My mom was a great cook...she had lived in France during her late teenage years (step father was in the service)...so the first 7 years of my life we had an almond tree (crocant!!!) 9 fruit trees, a veg garden, a winery down the road etc...and an at home mom that liked to cook, sew, entertain etc...BUT she was also big into HEALTH FOOD, "tigers milk" hidden in pancakes, she would hide all sorts of good for you shtuff in food. Through the years she quit cooking essentially when I was 11 (she went to work and got a divorce) so I took over with the help of Julia and Time-Life cookbooks.
I too have Fanny Farmer's and the Settlement cookbook....I used them a bunch years ago, have not cracked them in a while. Though I go to Mollie Katzen's older stuff and Laurel's Kitchen on occasion and a Home Ec cake book from the 50's without a cover and with the best scratch desserts handsdown.
 
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Joined Mar 22, 2002
Shroomgirl - does that old 50's home ec book still have the title page? I'd love to keep an eye out for it in used book stores or yard sales. I'm still (in my 50's) use the soft chocolate cake recipe from 7th grade home ec. Probably the only good thing ever to come out of the pit of **** known as junior high.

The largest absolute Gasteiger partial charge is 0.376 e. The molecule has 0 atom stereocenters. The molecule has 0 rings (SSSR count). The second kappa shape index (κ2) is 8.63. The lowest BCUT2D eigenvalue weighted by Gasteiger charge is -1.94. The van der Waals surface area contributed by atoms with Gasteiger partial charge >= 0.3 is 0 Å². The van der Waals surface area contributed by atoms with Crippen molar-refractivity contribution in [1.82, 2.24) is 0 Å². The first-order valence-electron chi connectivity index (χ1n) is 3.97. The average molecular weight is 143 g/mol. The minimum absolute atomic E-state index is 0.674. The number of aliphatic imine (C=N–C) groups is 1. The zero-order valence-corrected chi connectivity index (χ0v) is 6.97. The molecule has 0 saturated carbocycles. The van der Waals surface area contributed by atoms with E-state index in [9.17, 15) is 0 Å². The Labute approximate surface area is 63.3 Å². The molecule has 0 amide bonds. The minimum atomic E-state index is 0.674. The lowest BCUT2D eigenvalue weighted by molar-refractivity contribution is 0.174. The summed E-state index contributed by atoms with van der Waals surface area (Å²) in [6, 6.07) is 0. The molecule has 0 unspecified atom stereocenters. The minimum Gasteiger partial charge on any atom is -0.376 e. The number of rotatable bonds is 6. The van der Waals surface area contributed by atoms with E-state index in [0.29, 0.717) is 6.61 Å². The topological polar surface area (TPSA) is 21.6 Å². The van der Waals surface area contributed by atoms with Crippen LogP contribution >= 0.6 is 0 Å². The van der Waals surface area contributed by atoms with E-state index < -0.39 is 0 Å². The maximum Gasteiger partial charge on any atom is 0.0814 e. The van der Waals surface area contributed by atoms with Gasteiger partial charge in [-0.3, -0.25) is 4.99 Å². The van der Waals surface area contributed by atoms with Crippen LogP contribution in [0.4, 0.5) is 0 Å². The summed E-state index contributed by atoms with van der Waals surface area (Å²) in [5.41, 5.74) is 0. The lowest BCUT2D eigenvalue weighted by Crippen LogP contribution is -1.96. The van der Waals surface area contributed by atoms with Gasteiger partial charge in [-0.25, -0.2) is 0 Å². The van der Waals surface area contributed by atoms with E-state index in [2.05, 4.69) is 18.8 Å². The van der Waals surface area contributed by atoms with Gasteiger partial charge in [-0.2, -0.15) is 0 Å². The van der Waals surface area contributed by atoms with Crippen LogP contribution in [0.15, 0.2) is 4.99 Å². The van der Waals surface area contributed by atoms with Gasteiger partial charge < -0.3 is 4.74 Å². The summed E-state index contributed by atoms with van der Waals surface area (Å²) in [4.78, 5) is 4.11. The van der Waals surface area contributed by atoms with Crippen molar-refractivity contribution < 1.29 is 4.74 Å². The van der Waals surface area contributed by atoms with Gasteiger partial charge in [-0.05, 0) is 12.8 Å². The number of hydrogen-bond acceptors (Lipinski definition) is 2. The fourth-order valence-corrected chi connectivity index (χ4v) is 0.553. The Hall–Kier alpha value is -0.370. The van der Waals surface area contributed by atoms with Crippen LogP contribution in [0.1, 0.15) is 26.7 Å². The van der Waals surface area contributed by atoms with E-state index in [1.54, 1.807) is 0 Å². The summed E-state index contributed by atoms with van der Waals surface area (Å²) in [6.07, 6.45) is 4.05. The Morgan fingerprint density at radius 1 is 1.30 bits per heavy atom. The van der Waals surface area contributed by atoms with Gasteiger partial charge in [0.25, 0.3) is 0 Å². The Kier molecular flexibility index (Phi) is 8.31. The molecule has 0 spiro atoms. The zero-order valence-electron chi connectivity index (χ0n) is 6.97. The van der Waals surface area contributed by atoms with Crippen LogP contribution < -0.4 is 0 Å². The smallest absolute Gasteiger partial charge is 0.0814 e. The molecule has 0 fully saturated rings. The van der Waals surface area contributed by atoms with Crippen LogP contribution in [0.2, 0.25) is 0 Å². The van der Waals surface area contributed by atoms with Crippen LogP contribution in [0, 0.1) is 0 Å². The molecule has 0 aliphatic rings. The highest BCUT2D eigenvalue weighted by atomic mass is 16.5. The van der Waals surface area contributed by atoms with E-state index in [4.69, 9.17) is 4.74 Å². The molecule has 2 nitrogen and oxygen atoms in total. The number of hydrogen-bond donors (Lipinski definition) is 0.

I was able to find a bunch of the old Spry pamphlets at a yard sale. And surprised to see that someone is making money by reprinting them as "the book of regrettable food" (not exactly sure of the title.

MY mom was in the terrible, terrible catagory, and my husband's mother is so bad.... we looked for a MacDonald's on Thanksgiving! Food is such a sensual, communal pleasure on so many levels - I feel sorry for those who can't enjoy it.
 
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Joined Mar 17, 2001
Don't ask me where, but I recently saw a discussion of sourdough natural leaven breads and the recipe in The Settlement Cookbook was considered the most successful. Have you ever tried it?

Plum.